That’s exactly what I want to do: cast a ray without physically casting it. I have all the info for each of my tiles, and I can tell if they are fully occupied, mildly occupy or empty, but the problem is I don’t know how get all those tiles that are in the path of my target. Then I also have some range and angles to consider, but first I need that line, then I should be able to handle everything else. But I look for a graph traversal tho, because it sound like what I need, as the server have all the info about the position in a 2D grid. Also, as I will need to present all the targeteble tile on the client side i will need something to decide if those tile are available or not, all of those in range

Anyway here is a pic to explain whit my superbe paint skills x) :

I think its an good idea to explain what you want to do first in this case, like, what its ?
An cannon that will aim for the closest target or something ?
I am almost sure you are going for the wrong approach with rays…

Easy way, pick a step size small enough to catch the corners you want to catch… ignore the cell if it’s the same as the cell you just checked.

pos += delta;
check cell

Harder way, step along x and step along y to find the axis intersections. Pick the next closest one, then the next closest one, etc. I suspect that since you hadn’t immediately jumped to this method that it might be more complicated math than you are ready to deal with right now.

My advice, go with the first approach. Pick a step size 1/10th of your cell size or so.
delta = target.subtract(pos).normalize().mult(0.1)

Edit: and note: if your first reaction to the simple suggestion is “but that will be too slow” then just remember you were willing to traverse your whole graph out in all directions just to find one direction before. :slight_smile: The “is cell different than last cell” check should be very fast and you can tweak the step size to balance performance with ‘corner cutting’.

That’s why I kinda did not love the idea and came here :stuck_out_tongue: But yeah, I see what you mean by the axis and delta, look pretty fesable and efficent enough, though I think I will think this problem a bit longer and try to see if I can’t do something else.

I ain’t in a hurry for it x) Its more like a problem I love to think about when I have free time, it’s fun to try some algorithm between the simple yet long Client/server packet programming, and usual industrial programmation x)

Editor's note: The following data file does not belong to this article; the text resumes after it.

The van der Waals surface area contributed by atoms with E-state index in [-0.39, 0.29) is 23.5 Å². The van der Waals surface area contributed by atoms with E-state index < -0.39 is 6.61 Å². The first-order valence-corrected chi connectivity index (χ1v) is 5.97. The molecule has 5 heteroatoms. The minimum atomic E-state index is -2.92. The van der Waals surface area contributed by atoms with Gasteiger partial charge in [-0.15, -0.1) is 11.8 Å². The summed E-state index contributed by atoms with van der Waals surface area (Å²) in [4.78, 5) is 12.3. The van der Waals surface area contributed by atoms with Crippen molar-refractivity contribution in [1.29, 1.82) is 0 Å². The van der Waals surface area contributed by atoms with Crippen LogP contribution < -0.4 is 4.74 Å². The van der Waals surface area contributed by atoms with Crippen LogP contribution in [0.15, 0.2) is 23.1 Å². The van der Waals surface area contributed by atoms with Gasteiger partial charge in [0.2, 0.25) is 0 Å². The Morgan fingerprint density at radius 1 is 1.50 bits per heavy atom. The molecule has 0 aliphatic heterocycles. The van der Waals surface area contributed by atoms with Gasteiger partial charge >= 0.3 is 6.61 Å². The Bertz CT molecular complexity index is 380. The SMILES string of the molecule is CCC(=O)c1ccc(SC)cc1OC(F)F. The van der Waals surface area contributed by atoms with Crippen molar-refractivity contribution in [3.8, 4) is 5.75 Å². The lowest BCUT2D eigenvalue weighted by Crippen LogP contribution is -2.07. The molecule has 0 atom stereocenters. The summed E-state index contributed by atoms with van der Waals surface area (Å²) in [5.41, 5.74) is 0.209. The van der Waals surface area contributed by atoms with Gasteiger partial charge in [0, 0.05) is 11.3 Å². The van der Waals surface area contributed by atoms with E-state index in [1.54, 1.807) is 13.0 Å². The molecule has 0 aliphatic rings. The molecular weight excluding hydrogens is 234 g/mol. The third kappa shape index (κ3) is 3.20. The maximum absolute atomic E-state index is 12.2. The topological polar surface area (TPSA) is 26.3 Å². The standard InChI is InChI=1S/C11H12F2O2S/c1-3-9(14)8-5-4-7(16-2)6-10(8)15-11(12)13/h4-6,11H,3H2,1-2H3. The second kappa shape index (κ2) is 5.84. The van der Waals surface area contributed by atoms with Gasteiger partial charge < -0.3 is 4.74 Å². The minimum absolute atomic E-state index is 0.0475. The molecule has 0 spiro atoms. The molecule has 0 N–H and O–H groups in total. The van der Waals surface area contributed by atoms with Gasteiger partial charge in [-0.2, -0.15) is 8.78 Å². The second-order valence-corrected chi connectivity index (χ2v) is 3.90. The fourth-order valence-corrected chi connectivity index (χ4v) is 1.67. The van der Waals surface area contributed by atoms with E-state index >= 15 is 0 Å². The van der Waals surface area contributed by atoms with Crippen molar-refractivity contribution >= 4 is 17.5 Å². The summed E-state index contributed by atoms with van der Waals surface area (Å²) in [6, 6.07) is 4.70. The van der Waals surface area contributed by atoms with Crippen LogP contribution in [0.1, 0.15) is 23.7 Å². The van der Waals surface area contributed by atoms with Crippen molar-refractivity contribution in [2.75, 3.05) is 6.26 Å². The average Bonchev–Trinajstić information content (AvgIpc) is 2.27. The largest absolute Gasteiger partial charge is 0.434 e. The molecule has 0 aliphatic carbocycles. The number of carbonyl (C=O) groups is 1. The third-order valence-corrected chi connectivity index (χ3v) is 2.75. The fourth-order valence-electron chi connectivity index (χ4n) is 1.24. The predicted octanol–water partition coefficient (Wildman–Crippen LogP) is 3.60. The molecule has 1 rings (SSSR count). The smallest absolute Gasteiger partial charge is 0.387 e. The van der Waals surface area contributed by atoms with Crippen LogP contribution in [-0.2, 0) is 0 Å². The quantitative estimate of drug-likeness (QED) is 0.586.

For the moment am thinking about doing what you say, but force the chicken instead of doing bit by bit by directly check the beginning and ending at each height. If they ain’t the same you take both of them in the should check if available tile list. Play between int and float so it will only consider the entire part of the number in term of coordonate and yet letting the pytagore part been consider in float.

It give something like that, but starting for the middle of the tile.

In the end tho i would love to produce something like they have :

Been able to scan the whole map to show what can be target and what can’t be target. But i have a feeling that one aint gona be easy to do right x)

Something like that is what I use for Mythruna ray casting only in 3D.

But given your picture:

Essentially you figure out how far you need to step in the x axis to go one step in y. And how far you need to step in the y axis to go one step in x. Keep track of the distance to the next step in each of those trackers and use the closest one. Detect only leading edges and then you will always know which cell you are hitting.

So in your example, the y-axis intersector first hits cell 3,2 and it’s the closest (because it’s the only hit). Then the x-axis intersector hits cell 3,3 which is closer than the next y-axis intersector of 4, 3… and so on.

You do that to account for the cases where angles are very narrow and so you will hit say the y-planes several times before crossing another x plane.

As to your example, if everything is grid locked then they don’t even need to do anything more advanced than that for sure. For a simple 2D grid, you can even precalculate the cell-to-cell dependencies and order them from the center out. So if you find that the +2, -1 relative cell is solid then you can immediately mark a whole bunch of cells as blocked. Given that the range is limited this isn’t even a very big table.